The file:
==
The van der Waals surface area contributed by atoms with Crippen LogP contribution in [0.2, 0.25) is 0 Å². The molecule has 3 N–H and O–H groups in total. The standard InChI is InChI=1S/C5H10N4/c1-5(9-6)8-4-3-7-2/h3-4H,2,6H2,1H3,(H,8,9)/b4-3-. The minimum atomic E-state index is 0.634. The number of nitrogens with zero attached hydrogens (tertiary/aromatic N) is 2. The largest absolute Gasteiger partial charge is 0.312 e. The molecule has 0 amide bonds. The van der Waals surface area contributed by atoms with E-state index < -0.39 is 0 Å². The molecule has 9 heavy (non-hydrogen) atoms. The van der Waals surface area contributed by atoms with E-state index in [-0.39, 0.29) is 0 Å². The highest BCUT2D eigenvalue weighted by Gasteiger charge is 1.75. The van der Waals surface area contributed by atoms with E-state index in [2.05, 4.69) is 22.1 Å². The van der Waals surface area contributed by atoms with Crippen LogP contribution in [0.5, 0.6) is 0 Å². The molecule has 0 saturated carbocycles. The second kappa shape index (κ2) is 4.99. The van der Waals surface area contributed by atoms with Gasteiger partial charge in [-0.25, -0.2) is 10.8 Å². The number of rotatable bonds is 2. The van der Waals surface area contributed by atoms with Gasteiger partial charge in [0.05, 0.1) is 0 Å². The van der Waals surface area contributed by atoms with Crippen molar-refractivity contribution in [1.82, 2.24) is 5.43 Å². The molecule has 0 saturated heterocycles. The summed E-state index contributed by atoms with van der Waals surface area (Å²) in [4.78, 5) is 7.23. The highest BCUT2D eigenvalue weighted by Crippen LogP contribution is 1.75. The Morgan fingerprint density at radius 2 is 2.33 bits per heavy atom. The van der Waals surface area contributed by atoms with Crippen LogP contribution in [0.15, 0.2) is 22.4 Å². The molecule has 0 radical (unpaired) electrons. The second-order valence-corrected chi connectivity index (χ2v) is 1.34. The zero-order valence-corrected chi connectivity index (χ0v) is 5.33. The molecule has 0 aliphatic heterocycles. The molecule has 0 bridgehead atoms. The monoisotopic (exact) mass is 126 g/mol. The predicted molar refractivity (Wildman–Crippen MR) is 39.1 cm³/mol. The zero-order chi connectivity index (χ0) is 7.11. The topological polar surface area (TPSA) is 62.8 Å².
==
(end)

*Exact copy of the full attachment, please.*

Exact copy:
The van der Waals surface area contributed by atoms with Crippen LogP contribution in [0.2, 0.25) is 0 Å². The molecule has 3 N–H and O–H groups in total. The standard InChI is InChI=1S/C5H10N4/c1-5(9-6)8-4-3-7-2/h3-4H,2,6H2,1H3,(H,8,9)/b4-3-. The minimum atomic E-state index is 0.634. The number of nitrogens with zero attached hydrogens (tertiary/aromatic N) is 2. The largest absolute Gasteiger partial charge is 0.312 e. The molecule has 0 amide bonds. The van der Waals surface area contributed by atoms with E-state index < -0.39 is 0 Å². The molecule has 9 heavy (non-hydrogen) atoms. The van der Waals surface area contributed by atoms with E-state index in [-0.39, 0.29) is 0 Å². The highest BCUT2D eigenvalue weighted by Gasteiger charge is 1.75. The van der Waals surface area contributed by atoms with E-state index in [2.05, 4.69) is 22.1 Å². The van der Waals surface area contributed by atoms with Crippen LogP contribution in [0.5, 0.6) is 0 Å². The molecule has 0 saturated carbocycles. The second kappa shape index (κ2) is 4.99. The van der Waals surface area contributed by atoms with Gasteiger partial charge in [-0.25, -0.2) is 10.8 Å². The number of rotatable bonds is 2. The van der Waals surface area contributed by atoms with Gasteiger partial charge in [0.05, 0.1) is 0 Å². The van der Waals surface area contributed by atoms with Crippen molar-refractivity contribution in [1.82, 2.24) is 5.43 Å². The molecule has 0 saturated heterocycles. The summed E-state index contributed by atoms with van der Waals surface area (Å²) in [4.78, 5) is 7.23. The highest BCUT2D eigenvalue weighted by Crippen LogP contribution is 1.75. The Morgan fingerprint density at radius 2 is 2.33 bits per heavy atom. The van der Waals surface area contributed by atoms with Crippen LogP contribution in [0.15, 0.2) is 22.4 Å². The molecule has 0 radical (unpaired) electrons. The second-order valence-corrected chi connectivity index (χ2v) is 1.34. The zero-order valence-corrected chi connectivity index (χ0v) is 5.33. The molecule has 0 aliphatic heterocycles. The molecule has 0 bridgehead atoms. The monoisotopic (exact) mass is 126 g/mol. The predicted molar refractivity (Wildman–Crippen MR) is 39.1 cm³/mol. The zero-order chi connectivity index (χ0) is 7.11. The topological polar surface area (TPSA) is 62.8 Å².